Sides Continue Battle In Year-Round Occupancy Case

Sides Continue Battle In Year-Round Occupancy Case
A row of homes in the White Horse Park community are pictured. Photo by Charlene Sharpe

SNOW HILL – The legal dispute regarding occupancy at White Horse Park continues to move ahead.

On Jan. 7, a Worcester County Circuit Court judge granted a request from White Horse Park’s board of directors to intervene in the lawsuit filed against Worcester County by some permanent residents of the park. The board’s attorney subsequently filed a countercomplaint asking the judge to order year-round occupants to abide by the park’s seasonal restrictions.

“In addition to the county law prohibiting year-round occupancy in the park, the recorded declaration that established the park prohibits year-round occupancy, and the board has the fiduciary obligation to enforce that declaration, even if previous boards may have failed to do so,” the board’s attorney, James Almand, wrote in a Jan. 8 email to the board. “Therefore, in my opinion, the park should be a party in the pending case so that its voice can be heard.”

In November, a group of residents initiated a lawsuit against Worcester County over its plan to enforce decades-old occupancy restrictions in White Horse Park (WHP). While some people have lived in the park fulltime for years, the county in 2018 began efforts to bring the 465-unit community into compliance with its zoning restrictions, which state that between Sept. 30 and April 1 units can’t be occupied more than 30 consecutive days or an aggregate of 60 days.

Though the fulltime residents initially tried to amend county code to allow them to remain in their homes, the Worcester County Commissioners rejected the proposed text amendment and announced they’d begin fining residents who didn’t abide by the park’s occupancy restrictions. Those fines have yet to be issued but fulltime residents are hoping, through the administrative appeal and complaint for declaratory judgement filed in November, to have a judge decide they’re not legal. Attorney Hugh Cropper, who represents the fulltime residents, contends the county has waived its right to fine people in this situation since officials have known people lived in the park year-round since the 1990s.

While some blame the park’s leadership for letting the occupancy issue get to this point, the current five-member board voted to pursue involvement in the case at the end of 2019.

In the weeks since, resident Sue Naplachowski — one of the plaintiffs in the lawsuit against the county — appealed to her fellow WHP property owners, reminding them that most of the fulltime residents involved in the case were elderly. She also advised that they were using their own funds, as well as generous donations, to fight the legal battle against Worcester County.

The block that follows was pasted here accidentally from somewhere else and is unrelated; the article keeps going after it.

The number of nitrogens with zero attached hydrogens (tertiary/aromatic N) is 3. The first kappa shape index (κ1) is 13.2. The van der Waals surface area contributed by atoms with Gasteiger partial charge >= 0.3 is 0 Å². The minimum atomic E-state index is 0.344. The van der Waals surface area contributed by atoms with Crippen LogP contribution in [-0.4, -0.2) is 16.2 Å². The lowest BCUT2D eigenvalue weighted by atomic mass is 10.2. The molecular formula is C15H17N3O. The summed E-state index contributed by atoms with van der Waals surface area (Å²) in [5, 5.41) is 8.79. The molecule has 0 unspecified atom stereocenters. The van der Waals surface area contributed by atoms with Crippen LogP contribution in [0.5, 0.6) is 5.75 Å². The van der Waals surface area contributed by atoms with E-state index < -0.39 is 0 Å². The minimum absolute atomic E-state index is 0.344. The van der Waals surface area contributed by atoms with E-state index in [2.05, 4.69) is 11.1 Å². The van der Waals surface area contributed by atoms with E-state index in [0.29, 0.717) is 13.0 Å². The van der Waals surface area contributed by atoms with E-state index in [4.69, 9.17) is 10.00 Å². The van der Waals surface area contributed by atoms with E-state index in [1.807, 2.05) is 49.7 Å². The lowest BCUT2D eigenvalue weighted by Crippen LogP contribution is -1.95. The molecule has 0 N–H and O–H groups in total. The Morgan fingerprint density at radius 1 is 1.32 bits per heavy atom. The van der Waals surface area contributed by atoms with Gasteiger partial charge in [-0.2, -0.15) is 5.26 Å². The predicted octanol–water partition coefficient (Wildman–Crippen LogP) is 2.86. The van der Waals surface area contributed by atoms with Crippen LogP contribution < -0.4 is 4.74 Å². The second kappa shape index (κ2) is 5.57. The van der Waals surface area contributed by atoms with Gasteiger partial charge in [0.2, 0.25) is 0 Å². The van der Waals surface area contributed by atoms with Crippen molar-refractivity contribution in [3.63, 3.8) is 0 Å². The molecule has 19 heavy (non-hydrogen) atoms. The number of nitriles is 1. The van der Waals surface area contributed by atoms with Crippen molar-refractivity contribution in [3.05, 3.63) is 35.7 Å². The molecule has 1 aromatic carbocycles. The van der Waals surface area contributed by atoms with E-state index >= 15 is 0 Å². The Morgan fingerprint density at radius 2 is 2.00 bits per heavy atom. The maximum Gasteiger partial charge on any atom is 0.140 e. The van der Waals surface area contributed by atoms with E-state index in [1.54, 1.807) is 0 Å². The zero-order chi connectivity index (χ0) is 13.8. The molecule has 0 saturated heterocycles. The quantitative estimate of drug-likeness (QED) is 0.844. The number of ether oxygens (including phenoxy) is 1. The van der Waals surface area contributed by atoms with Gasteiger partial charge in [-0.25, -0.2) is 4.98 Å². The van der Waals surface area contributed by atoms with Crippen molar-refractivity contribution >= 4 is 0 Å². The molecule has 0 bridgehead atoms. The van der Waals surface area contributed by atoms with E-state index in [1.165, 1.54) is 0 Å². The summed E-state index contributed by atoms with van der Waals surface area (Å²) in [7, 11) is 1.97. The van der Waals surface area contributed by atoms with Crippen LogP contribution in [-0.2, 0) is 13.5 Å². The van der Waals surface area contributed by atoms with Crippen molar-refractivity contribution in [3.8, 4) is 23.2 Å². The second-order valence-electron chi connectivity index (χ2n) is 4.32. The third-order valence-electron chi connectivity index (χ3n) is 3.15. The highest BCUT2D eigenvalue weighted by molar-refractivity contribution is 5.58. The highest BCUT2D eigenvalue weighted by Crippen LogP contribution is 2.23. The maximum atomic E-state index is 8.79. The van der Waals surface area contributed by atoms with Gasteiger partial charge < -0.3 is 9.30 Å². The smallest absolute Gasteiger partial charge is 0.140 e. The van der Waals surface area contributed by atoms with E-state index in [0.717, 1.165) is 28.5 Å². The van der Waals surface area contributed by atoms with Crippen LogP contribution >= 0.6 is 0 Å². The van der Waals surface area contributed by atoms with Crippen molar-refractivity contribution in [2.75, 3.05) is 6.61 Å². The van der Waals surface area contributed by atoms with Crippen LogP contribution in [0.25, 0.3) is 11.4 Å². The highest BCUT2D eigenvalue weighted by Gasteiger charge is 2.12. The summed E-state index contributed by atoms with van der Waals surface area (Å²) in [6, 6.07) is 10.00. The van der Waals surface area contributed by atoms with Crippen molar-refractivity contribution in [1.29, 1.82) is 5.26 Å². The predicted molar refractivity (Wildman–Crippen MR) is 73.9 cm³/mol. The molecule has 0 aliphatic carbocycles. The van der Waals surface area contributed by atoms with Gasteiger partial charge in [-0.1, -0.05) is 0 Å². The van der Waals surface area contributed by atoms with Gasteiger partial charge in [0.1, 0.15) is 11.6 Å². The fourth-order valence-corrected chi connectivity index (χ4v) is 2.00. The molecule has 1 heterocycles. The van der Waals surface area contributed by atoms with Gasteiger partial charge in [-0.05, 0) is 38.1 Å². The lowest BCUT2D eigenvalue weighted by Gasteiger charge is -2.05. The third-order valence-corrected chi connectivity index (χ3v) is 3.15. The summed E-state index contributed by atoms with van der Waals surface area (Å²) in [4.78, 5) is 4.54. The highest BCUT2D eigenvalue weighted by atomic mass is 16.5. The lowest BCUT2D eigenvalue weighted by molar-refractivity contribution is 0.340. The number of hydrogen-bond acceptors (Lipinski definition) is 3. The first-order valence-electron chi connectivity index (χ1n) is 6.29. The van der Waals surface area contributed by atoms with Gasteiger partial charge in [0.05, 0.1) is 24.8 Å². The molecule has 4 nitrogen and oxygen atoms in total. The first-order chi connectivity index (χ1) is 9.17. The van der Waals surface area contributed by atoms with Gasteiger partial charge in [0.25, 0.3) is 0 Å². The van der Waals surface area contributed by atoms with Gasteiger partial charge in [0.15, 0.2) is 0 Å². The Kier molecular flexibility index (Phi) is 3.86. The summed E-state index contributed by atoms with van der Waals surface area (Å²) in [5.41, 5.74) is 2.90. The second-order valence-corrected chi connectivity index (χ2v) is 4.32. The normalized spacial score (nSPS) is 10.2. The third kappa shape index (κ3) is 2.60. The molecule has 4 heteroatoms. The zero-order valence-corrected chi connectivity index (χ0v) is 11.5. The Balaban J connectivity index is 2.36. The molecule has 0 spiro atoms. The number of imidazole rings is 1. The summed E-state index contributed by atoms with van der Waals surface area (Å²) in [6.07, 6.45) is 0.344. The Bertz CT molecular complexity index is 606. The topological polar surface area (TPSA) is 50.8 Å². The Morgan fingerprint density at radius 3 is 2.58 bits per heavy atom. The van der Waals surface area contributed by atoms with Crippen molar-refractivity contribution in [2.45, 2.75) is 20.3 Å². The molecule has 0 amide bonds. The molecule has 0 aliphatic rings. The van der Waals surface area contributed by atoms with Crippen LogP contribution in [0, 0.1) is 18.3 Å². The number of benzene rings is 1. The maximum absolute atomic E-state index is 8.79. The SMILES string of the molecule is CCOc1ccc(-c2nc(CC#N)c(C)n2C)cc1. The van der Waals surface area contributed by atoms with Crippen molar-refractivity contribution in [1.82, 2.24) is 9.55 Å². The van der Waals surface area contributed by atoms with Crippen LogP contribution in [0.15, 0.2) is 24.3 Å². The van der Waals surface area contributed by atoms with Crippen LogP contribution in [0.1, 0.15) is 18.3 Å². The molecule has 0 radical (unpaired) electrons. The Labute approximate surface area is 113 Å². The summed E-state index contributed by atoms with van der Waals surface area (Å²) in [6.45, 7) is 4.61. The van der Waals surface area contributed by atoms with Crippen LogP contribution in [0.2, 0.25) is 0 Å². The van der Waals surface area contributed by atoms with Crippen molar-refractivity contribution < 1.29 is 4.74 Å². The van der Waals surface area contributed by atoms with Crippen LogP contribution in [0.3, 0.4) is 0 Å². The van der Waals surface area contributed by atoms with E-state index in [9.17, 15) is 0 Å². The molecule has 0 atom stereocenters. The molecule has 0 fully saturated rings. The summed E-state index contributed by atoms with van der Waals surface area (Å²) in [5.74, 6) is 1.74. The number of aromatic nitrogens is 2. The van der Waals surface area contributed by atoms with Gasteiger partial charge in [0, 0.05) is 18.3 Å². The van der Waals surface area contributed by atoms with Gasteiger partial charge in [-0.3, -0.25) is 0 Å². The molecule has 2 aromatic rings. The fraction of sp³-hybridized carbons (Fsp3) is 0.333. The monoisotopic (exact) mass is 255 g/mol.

“On the other hand, the board is using money from White Horse Park to pay additional lawyer fees against the fulltime residents,” she wrote in letter to lot owners. “This makes no sense, since Worcester County (with whom the WHP Board is now fully collaborating) is spending county funds to pay their own lawyer from an expensive Baltimore law firm to fight against the park’s full-time residents.”

Accompanying her letter is a survey asking lot owners to vote “yes” or “no” to use park funds to pay Almand.

Almand, in turn, emailed Melissa Peters, president of the board, Jan. 8. That email has been shared on the WHP website.

“I recommended to the board that White Horse Park intervene in the above-referenced case because White Horse Park has a vested interest in the outcome of the case and should have been a party at the outset,” he wrote. “Contrary to the assertions of Ms. Naplachowski and other advocates for year-round residency in the park, the pending lawsuit is not limited to ‘the elderly, handicapped, fixed income residents living year-round in the park.’”

Almand said that because the plaintiffs were seeking an order declaring that Worcester County could not levy fines or attempt to evict permanent residents, if they were successful anyone could be a permanent or fulltime resident of the park.

He also addressed Naplachowski’s concerns about the cost of the litigation.

“…she and the other plaintiffs can stop that cost by terminating the lawsuit,” he wrote. “Assuming the case proceeds as litigation typically does in Circuit Court, I estimate that my fees for the litigation will cost each lot owner $25 to $30, which is a small price to pay to stop the attempts by Ms. Naplachowski and others to make the park a year-round community contrary to the developer’s intention, the recorded declaration and county law.”

About The Author: Charlene Sharpe

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Charlene Sharpe has been with The Dispatch since 2014. A graduate of Stephen Decatur High School and the University of Richmond, she spent seven years with the Delmarva Media Group before joining the team at The Dispatch.